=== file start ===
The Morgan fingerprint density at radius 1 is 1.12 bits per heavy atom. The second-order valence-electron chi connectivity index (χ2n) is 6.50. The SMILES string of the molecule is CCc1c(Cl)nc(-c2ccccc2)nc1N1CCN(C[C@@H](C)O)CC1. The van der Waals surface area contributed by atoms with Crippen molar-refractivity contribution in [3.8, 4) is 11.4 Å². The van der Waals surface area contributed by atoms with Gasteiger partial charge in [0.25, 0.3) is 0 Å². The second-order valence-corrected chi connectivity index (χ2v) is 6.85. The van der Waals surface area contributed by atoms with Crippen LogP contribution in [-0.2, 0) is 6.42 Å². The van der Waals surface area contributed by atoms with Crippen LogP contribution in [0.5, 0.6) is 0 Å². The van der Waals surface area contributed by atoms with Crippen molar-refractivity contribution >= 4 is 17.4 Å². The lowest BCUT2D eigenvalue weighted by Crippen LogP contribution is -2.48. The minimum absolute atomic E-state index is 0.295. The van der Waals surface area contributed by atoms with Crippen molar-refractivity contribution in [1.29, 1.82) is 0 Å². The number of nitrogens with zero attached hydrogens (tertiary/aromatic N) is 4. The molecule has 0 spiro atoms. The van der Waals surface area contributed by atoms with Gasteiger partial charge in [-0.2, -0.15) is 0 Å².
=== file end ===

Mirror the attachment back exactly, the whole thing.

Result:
The Morgan fingerprint density at radius 1 is 1.12 bits per heavy atom. The second-order valence-electron chi connectivity index (χ2n) is 6.50. The SMILES string of the molecule is CCc1c(Cl)nc(-c2ccccc2)nc1N1CCN(C[C@@H](C)O)CC1. The van der Waals surface area contributed by atoms with Crippen molar-refractivity contribution in [3.8, 4) is 11.4 Å². The van der Waals surface area contributed by atoms with Gasteiger partial charge in [0.25, 0.3) is 0 Å². The second-order valence-corrected chi connectivity index (χ2v) is 6.85. The van der Waals surface area contributed by atoms with Crippen LogP contribution in [-0.2, 0) is 6.42 Å². The van der Waals surface area contributed by atoms with Crippen LogP contribution in [0.5, 0.6) is 0 Å². The van der Waals surface area contributed by atoms with Crippen molar-refractivity contribution >= 4 is 17.4 Å². The lowest BCUT2D eigenvalue weighted by Crippen LogP contribution is -2.48. The minimum absolute atomic E-state index is 0.295. The van der Waals surface area contributed by atoms with Crippen molar-refractivity contribution in [1.29, 1.82) is 0 Å². The number of nitrogens with zero attached hydrogens (tertiary/aromatic N) is 4. The molecule has 0 spiro atoms. The van der Waals surface area contributed by atoms with Gasteiger partial charge in [-0.2, -0.15) is 0 Å².